Disease-free survival and overall survival were defined as the period between initial surgery and recurrence and/or death or last contact. Survival times of patients still alive or lost during follow-up were censored in December 2010. Survival analysis was performed using univariate and multivariate Cox proportional hazard models and Kaplan–Meier estimator. To generate Kaplan–Meier curves log transformed normalized Cq values were converted into discrete variables by splitting the samples into “high” and “low” expression group using quartile method. Log-rank test was utilized for comparison of survival curves.

All statistical tests were two-sided and p < 0.05 was considered to indicate statistically significant difference. Data analysis was performed using GenEx 5.3.4. (MultiD) and MedCalc (MedCalc Software) version 12.2.1.

Results

miRNA subsets identified in the microarray study

Of 24 samples analyzed by microarrays 22 (18 EEC and 4 NE) were available for final analysis. One sample was excluded based on PCA data quality assessment and the other due to technical problems during hybridization. Twenty-one miRNAs were regulated in EEC tissues comparing to control samples (Fig. 1a and Table 2).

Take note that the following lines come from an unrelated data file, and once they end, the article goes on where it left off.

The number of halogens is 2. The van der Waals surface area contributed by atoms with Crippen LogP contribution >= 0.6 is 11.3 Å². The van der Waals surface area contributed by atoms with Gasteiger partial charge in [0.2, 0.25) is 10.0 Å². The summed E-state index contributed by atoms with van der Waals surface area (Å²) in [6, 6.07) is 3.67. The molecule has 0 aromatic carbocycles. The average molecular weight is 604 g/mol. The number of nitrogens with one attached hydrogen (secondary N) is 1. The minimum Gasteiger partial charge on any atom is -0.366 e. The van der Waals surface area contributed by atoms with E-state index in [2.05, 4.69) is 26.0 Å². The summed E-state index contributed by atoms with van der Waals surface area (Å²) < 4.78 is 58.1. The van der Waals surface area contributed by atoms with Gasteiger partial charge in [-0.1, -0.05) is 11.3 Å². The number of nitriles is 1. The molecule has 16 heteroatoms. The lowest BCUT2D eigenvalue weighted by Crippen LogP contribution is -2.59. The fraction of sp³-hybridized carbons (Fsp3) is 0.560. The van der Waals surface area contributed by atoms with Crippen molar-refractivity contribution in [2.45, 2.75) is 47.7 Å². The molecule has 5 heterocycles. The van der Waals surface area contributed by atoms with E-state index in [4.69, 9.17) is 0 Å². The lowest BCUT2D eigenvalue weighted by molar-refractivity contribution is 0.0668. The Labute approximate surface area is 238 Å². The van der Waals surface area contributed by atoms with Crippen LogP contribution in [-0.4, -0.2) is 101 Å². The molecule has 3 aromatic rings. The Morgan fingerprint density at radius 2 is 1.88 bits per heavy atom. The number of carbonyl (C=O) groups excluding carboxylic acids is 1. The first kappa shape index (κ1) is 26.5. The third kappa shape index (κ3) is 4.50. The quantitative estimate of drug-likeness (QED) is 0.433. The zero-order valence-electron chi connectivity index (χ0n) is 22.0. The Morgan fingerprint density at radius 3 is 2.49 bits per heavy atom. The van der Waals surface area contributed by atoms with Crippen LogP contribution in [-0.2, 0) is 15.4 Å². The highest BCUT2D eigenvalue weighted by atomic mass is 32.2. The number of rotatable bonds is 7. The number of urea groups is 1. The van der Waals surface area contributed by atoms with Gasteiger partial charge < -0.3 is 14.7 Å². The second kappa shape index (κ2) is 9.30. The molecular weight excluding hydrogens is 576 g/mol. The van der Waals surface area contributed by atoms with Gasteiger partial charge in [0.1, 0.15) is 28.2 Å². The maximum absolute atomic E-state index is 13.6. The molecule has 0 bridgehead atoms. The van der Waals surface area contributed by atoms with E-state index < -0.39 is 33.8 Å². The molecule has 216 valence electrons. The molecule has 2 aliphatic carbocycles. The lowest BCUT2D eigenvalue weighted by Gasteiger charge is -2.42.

Figure 1.

Results of miRNA profiling. (a) unsupervised hierarchical clustering of EEC (red) and normal endometrium (blue); samples are in columns and miRNAs are in rows; (b, c) qPCR confirmed microarray results in case of 15 miRNAs, of which 14 were upregulated and one (miR-410) was downregulated. miR-22*, miR-141*, miR-301b, miR-449a and miR-1228 showed similar regulation as in a microarray study; however, the difference was not statistically significant. miR-1305 was downregulated in qPCR study, which was opposite to microarray result (error bars represent 95% CI). [Color figure can be viewed in the online issue, which is available at wileyonlinelibrary.com.]

Table 2. miRNAs regulated in EEC tissues in microarray study and in qPCR validation
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Analysis performed in groups distinguished based on FIGO staging, histological grading, and myometrial invasion revealed regulation of 77, 20 and 25 miRNAs, respectively (Supporting Information Tables S1–S3 and Figs. S1–S3). Comparison of the four sets of regulated miRNAs revealed 16 molecules that were consistently distinguished in all four analyses: miR-9, miR-1305, miR-410, miR-141, miR-22*, miR-1228, miR-205, miR-203, miR-183, miR-200a*, miR-200b*, miR-200a, miR-200c, miR-141*, miR-429 and miR-200b.

Validation of microarray data